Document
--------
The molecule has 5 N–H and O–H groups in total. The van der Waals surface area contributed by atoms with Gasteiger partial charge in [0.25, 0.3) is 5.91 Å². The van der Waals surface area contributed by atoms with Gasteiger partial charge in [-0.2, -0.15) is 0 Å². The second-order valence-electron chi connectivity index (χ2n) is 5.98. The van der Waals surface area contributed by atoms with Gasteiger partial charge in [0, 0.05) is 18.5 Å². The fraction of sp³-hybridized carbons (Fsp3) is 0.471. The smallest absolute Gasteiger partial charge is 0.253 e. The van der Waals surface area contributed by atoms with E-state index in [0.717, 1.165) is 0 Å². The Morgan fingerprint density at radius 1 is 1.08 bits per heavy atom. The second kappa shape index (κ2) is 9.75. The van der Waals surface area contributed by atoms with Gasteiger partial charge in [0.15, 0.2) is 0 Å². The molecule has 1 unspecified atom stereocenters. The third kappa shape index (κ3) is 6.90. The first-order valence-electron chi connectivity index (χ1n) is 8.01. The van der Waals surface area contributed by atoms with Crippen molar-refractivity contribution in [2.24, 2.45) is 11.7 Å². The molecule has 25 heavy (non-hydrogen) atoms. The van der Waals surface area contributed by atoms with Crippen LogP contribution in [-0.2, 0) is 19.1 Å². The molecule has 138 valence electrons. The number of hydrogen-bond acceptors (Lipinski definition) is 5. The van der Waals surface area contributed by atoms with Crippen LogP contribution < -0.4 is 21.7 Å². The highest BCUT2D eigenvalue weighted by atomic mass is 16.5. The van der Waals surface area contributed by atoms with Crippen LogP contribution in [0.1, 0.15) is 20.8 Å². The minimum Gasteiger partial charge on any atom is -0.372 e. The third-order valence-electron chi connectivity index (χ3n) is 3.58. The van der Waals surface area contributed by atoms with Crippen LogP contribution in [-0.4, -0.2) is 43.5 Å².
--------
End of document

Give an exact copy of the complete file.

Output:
The molecule has 5 N–H and O–H groups in total. The van der Waals surface area contributed by atoms with Gasteiger partial charge in [0.25, 0.3) is 5.91 Å². The van der Waals surface area contributed by atoms with Gasteiger partial charge in [-0.2, -0.15) is 0 Å². The second-order valence-electron chi connectivity index (χ2n) is 5.98. The van der Waals surface area contributed by atoms with Gasteiger partial charge in [0, 0.05) is 18.5 Å². The fraction of sp³-hybridized carbons (Fsp3) is 0.471. The smallest absolute Gasteiger partial charge is 0.253 e. The van der Waals surface area contributed by atoms with E-state index in [0.717, 1.165) is 0 Å². The Morgan fingerprint density at radius 1 is 1.08 bits per heavy atom. The second kappa shape index (κ2) is 9.75. The van der Waals surface area contributed by atoms with Gasteiger partial charge in [0.15, 0.2) is 0 Å². The molecule has 1 unspecified atom stereocenters. The third kappa shape index (κ3) is 6.90. The first-order valence-electron chi connectivity index (χ1n) is 8.01. The van der Waals surface area contributed by atoms with Crippen molar-refractivity contribution in [2.24, 2.45) is 11.7 Å². The molecule has 25 heavy (non-hydrogen) atoms. The van der Waals surface area contributed by atoms with Crippen LogP contribution in [-0.2, 0) is 19.1 Å². The molecule has 138 valence electrons. The number of hydrogen-bond acceptors (Lipinski definition) is 5. The van der Waals surface area contributed by atoms with Crippen LogP contribution < -0.4 is 21.7 Å². The highest BCUT2D eigenvalue weighted by atomic mass is 16.5. The van der Waals surface area contributed by atoms with Crippen LogP contribution in [0.1, 0.15) is 20.8 Å². The minimum Gasteiger partial charge on any atom is -0.372 e. The third-order valence-electron chi connectivity index (χ3n) is 3.58. The van der Waals surface area contributed by atoms with Crippen LogP contribution in [-0.4, -0.2) is 43.5 Å².